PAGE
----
Its about acting in a way and communicating in a way that the papers on the left and right can only come up with praise. Matthew Gibson over at Solution Focused Politics has an In Praise of … Series, praising papers who find strengths in the LibDems.

History is never kind to those who keep their head down and get on with the job in hand. History is kind to those who go out and write history and make papers, broadcasters, bloggers like them.

Zuckerberg was hated in Uni for facemash but then he wrote history in creating the biggest social networking sites ever. Yes, facebook has issues over privacy & Zuckerberg is written up horribly by some people but that will be a sidenote in history. You’ll see that throughout history.

It may well be that Clegg and our time in government will be seen a century down the line as the guys who did the right thing in despite media pressure but don’t count on it.

We need to be clever in how we deal with the Tories, we need to be clever in how we deal with Labour and we need to be clever in how we communicate that in whatever medium we choose.

Saying “Tell Labour they are liars” even in a LibDem only environment is not the way to communicate, if we ever want to gain a majority.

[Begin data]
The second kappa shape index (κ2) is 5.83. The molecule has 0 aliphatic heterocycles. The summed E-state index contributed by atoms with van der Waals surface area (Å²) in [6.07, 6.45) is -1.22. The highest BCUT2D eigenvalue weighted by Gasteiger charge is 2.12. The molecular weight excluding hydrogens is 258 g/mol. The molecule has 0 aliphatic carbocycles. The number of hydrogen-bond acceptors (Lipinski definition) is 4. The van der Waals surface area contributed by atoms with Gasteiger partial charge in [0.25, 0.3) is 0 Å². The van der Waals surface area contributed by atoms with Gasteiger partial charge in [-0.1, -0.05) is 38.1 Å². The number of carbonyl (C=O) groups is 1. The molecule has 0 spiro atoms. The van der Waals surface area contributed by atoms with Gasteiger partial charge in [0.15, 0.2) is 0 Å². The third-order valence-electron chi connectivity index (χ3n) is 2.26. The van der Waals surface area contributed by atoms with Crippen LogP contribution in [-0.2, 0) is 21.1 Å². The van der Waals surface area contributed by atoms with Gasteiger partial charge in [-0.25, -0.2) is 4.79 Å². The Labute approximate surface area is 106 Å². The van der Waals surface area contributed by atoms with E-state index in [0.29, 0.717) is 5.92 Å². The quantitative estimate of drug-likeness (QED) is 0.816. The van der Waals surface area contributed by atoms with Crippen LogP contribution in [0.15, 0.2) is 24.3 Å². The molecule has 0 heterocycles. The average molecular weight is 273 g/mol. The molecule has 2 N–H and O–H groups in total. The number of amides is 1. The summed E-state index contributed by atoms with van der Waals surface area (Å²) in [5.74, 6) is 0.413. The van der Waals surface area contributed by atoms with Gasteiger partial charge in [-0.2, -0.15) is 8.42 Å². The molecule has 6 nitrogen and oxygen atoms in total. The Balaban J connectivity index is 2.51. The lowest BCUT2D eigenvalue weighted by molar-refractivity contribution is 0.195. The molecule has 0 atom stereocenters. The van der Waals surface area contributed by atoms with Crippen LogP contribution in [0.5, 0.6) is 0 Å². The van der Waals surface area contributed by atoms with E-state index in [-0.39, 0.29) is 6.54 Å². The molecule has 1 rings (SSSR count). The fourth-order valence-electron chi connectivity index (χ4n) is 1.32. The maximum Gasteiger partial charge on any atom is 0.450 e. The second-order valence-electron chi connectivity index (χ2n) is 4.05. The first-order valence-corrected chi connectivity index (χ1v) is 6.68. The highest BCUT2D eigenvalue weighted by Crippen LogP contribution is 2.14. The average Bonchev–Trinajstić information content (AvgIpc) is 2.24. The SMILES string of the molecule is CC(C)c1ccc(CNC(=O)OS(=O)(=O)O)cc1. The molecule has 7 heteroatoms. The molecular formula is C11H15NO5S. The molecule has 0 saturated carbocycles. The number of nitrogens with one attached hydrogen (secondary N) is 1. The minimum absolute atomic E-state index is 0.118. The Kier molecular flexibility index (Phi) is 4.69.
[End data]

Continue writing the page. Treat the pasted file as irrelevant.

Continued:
I’ve learnt in my brief time in this life that sometimes calling a “spade, a spade” is not the most effective way of communicating.

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  1. Mick Taylor
    May 10, 2012 at 21:37

    Were you listening to the same webinar as I was?

    Labour are liars and telling people they are is the right strategy. In fact, one of the best results I ever achieved was on the back of a Labour leaflet filled with both deliberate untruths and careless falsehoods. We responded with a leaflet that used the words you’ve read the Labour lies Now read the truth four or five times. Labour were taken to task on the doorsteps and in the ballot box.

    Our best result last week was in a ward we lost by over 600 votes in 2011 and won by 140 this time. We did this by unremitting attacks on Labour, and by exposing the truth about the Labour candidate, as well as explaining what our councillor – then leader of the Council – had done for the area.